The recent introduction of facial recognition technology by popular low-cost airline, AirAsia, to shorten security queues could also have utility in countering the terrorism threat in Southeast Asia. Even so, effective implementation for that purpose will need to be counterbalanced by sound regulatory laws.
The new facial recognition technology, known as the ‘Fast Airport Clearance Experience System’ (FACES) is currently being tested in Johor’s Senai International Airport in Malaysia. According to reporting by The Borneo Post, the system has an 80% success rate for identification and reduces boarding times from between an average of 11-13 minutes to just 9-11 minutes. Singapore’s T4 at Changi Airport also employs facial recognition tech to automate its passenger boarding processes.
Facial recognition tech is defined as biometric software capable of uniquely identifying or verifying a person’s identity by comparing and analysing patterns based on a person’s facial contours, according to IT education website, Technopedia.
Facial recognition tech can be installed in various ways, including CCTV cameras, security equipment and even sunglasses. It was reported by BBC News recently that sunglasses installed with facial recognition tech were used in the arrest of seven people at China’s Zhengzhou East Railway Station. 25 criminal suspects were also effectively identified and arrested at the Qingdao Beer Festival in 2017 using facial recognition tech installed in 18 CCTV cameras, according to reporting by China’s Xinhua. Other governments, including Germany’s, are also testing facial recognition tech in a bid to prevent terror incidents like the truck attack on Berlin’s Christmas market in 2016 from happening again.
Currently, facial recognition tech is not widely used in Southeast Asia as a means of combatting terrorism, but this is likely to change in the future. ASEAN defence ministers recently agreed at the ASEAN Defence Ministers’ Meeting (ADMM) Retreat in February 2018 that the increasing scale and complexity of terrorist threats in ASEAN will entail the use of new methods and strategies to thwart them.
The ‘Our Eyes’ initiative was recently launched by Indonesia, Singapore, Malaysia, Philippines, Thailand and Brunei to facilitate intelligence sharing between the countries, of which data gathered from facial recognition technology could possibly form a part of. The Diplomat reported in January this year that implementation of the initiative is still under discussion and is most likely to be ironed out in subsequent meetings.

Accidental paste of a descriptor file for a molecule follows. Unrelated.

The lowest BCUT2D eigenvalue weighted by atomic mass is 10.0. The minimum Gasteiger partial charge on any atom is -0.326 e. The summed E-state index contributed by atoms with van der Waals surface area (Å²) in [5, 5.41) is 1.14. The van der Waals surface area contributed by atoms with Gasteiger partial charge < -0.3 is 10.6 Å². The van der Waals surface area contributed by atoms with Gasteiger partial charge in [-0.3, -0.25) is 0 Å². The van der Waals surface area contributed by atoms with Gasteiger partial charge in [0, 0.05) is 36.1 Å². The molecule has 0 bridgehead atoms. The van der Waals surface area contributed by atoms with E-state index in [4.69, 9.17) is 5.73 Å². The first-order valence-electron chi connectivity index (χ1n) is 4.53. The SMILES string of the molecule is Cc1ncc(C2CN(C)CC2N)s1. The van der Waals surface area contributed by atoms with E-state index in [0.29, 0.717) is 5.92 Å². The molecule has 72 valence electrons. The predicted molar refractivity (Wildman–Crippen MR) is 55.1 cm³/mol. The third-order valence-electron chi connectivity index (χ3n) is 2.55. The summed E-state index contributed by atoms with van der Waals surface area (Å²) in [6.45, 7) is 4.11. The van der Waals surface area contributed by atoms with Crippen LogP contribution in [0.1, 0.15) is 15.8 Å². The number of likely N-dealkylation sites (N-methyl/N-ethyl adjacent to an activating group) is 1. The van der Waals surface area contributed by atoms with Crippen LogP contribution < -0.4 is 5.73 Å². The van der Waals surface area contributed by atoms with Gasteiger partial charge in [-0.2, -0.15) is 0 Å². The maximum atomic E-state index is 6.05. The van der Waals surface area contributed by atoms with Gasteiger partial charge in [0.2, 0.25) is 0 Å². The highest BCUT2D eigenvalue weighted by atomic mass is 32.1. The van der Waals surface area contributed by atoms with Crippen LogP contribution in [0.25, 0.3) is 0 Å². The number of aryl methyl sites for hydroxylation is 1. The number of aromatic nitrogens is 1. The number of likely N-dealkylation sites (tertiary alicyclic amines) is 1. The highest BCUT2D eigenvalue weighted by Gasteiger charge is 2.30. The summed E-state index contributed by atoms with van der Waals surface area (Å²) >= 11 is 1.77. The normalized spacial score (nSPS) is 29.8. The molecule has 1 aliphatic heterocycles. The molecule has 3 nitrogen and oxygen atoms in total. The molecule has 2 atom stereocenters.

The need for regulatory frameworks
The usefulness of facial recognition tech in countering terrorism can only increase in parallel with sophistication levels of the tech itself, but this would also highlight the risks of data privacy in managing large-scale data collection.
Data privacy laws are currently sparse in Southeast Asia. Only the Philippines, Singapore and Malaysia have dedicated data protection laws in place, according to global intellectual property consultancy firm, Rouse. It is arguably difficult to define the scope of data privacy laws where the precise area of technology, and the exact uses of any data collection is still undergoing definition. Yet in the interim, the existence of a basic regulatory framework governing the collection and use of this data should be sufficient enough protection for citizens.
Southeast Asia may also be able to look to international jurisdictions for inspiration on the effective implementation of data privacy laws governing facial recognition technology. Australia recently introduced two Bills which would allow its Department of Home Affairs to operate a central hub for transmitting facial recognition requests between government agencies, but not to keep such photo records itself.
“To be clear about this, this is not accessing photo ID information that is not currently available,” stressed Malcom Turnbull, the Australian prime minister. In other words, it was merely facilitating requests for data that had already been requested for by the various government agencies.
It is also only too easy for governments to tip the balance of its interests towards exercising iron controls over its citizens instead of merely conducting surveillance. A 2017 House Committee Oversight meeting in the United States revealed that approximately 80% of photographs stored on FBI databases are non-criminal entries, for example, passport photos and photos obtained from driving licences. The FBI launched its biometric database in 2010, but did not publish a public privacy assessment until 2015, The Guardian reported in 2017.
An extreme example is also seen in the level of surveillance China employs in Xinjiang state, tracking the whereabouts of the largely Muslim Uighur minority living there. Authorities receive alerts when targets are said to stray more than 300 metres from designated “safe areas”. According to reporting by The Guardian, China sees this level of surveillance as justified due to the fact that some members of the Uighur population have previously been recruited by the Islamic State.
A healthy use of facial recognition tech in combating terrorism can only grow in parallel with the development of regulatory laws in Southeast Asia. Each ASEAN country must find a balance between national security interests and the interests of their own citizens when developing regulation for facial recognition tech usage. Only then will they be able to combat terrorism effectively as a region.